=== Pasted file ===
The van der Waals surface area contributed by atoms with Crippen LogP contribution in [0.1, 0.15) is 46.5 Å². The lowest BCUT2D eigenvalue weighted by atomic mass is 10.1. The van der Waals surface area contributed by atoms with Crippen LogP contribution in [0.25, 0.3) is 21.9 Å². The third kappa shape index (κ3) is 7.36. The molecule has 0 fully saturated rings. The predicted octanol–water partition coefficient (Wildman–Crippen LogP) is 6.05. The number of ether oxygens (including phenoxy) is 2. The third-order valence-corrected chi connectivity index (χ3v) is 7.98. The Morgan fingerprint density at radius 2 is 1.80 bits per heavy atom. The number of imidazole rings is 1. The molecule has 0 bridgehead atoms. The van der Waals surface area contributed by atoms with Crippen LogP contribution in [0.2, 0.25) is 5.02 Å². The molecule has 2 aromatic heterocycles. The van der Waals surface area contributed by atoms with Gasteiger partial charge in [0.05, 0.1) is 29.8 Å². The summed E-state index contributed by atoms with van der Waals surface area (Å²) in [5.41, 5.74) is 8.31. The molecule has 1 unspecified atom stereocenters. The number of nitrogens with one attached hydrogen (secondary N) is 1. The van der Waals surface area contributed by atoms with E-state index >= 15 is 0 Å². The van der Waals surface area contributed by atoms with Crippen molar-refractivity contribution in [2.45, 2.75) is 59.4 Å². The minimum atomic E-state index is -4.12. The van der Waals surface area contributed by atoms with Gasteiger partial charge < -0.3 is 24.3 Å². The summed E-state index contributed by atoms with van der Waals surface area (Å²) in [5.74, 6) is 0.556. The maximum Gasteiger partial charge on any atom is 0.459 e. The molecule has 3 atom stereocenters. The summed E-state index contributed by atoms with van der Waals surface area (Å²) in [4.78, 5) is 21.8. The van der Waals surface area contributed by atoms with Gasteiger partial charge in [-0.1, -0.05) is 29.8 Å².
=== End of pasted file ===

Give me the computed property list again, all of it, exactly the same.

The van der Waals surface area contributed by atoms with Crippen LogP contribution in [0.1, 0.15) is 46.5 Å². The lowest BCUT2D eigenvalue weighted by atomic mass is 10.1. The van der Waals surface area contributed by atoms with Crippen LogP contribution in [0.25, 0.3) is 21.9 Å². The third kappa shape index (κ3) is 7.36. The molecule has 0 fully saturated rings. The predicted octanol–water partition coefficient (Wildman–Crippen LogP) is 6.05. The number of ether oxygens (including phenoxy) is 2. The third-order valence-corrected chi connectivity index (χ3v) is 7.98. The Morgan fingerprint density at radius 2 is 1.80 bits per heavy atom. The number of imidazole rings is 1. The molecule has 0 bridgehead atoms. The van der Waals surface area contributed by atoms with Crippen LogP contribution in [0.2, 0.25) is 5.02 Å². The molecule has 2 aromatic heterocycles. The van der Waals surface area contributed by atoms with Gasteiger partial charge in [0.05, 0.1) is 29.8 Å². The summed E-state index contributed by atoms with van der Waals surface area (Å²) in [5.41, 5.74) is 8.31. The molecule has 1 unspecified atom stereocenters. The number of nitrogens with one attached hydrogen (secondary N) is 1. The van der Waals surface area contributed by atoms with E-state index >= 15 is 0 Å². The van der Waals surface area contributed by atoms with Crippen molar-refractivity contribution in [2.45, 2.75) is 59.4 Å². The minimum atomic E-state index is -4.12. The van der Waals surface area contributed by atoms with Gasteiger partial charge < -0.3 is 24.3 Å². The summed E-state index contributed by atoms with van der Waals surface area (Å²) in [5.74, 6) is 0.556. The maximum Gasteiger partial charge on any atom is 0.459 e. The molecule has 3 atom stereocenters. The summed E-state index contributed by atoms with van der Waals surface area (Å²) in [4.78, 5) is 21.8. The van der Waals surface area contributed by atoms with Gasteiger partial charge in [-0.1, -0.05) is 29.8 Å².